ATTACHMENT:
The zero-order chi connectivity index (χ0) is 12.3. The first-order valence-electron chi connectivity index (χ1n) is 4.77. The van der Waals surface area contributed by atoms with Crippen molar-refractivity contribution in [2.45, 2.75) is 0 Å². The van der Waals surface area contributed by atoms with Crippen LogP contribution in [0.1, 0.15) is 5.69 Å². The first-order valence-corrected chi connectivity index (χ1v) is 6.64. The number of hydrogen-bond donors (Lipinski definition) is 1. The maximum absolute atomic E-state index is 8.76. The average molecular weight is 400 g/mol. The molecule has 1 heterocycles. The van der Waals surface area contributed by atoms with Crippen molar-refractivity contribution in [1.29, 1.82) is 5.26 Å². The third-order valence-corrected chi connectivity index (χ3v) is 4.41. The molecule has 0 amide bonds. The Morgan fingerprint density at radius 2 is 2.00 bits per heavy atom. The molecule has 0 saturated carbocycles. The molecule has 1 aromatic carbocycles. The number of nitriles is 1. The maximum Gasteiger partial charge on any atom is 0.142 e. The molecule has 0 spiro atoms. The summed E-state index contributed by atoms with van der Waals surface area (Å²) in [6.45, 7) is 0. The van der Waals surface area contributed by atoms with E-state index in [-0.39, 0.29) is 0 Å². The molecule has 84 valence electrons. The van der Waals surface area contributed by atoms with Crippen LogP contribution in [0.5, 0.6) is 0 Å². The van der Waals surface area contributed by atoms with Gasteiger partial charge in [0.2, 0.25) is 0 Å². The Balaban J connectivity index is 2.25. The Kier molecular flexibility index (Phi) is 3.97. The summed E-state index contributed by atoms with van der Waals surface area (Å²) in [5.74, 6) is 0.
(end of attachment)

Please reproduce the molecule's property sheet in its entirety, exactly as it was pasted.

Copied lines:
The zero-order chi connectivity index (χ0) is 12.3. The first-order valence-electron chi connectivity index (χ1n) is 4.77. The van der Waals surface area contributed by atoms with Crippen molar-refractivity contribution in [2.45, 2.75) is 0 Å². The van der Waals surface area contributed by atoms with Crippen LogP contribution in [0.1, 0.15) is 5.69 Å². The first-order valence-corrected chi connectivity index (χ1v) is 6.64. The number of hydrogen-bond donors (Lipinski definition) is 1. The maximum absolute atomic E-state index is 8.76. The average molecular weight is 400 g/mol. The molecule has 1 heterocycles. The van der Waals surface area contributed by atoms with Crippen molar-refractivity contribution in [1.29, 1.82) is 5.26 Å². The third-order valence-corrected chi connectivity index (χ3v) is 4.41. The molecule has 0 amide bonds. The Morgan fingerprint density at radius 2 is 2.00 bits per heavy atom. The molecule has 0 saturated carbocycles. The molecule has 1 aromatic carbocycles. The number of nitriles is 1. The maximum Gasteiger partial charge on any atom is 0.142 e. The molecule has 0 spiro atoms. The summed E-state index contributed by atoms with van der Waals surface area (Å²) in [6.45, 7) is 0. The van der Waals surface area contributed by atoms with E-state index in [-0.39, 0.29) is 0 Å². The molecule has 84 valence electrons. The van der Waals surface area contributed by atoms with Crippen LogP contribution in [0.5, 0.6) is 0 Å². The van der Waals surface area contributed by atoms with Gasteiger partial charge in [0.2, 0.25) is 0 Å². The Balaban J connectivity index is 2.25. The Kier molecular flexibility index (Phi) is 3.97. The summed E-state index contributed by atoms with van der Waals surface area (Å²) in [5.74, 6) is 0.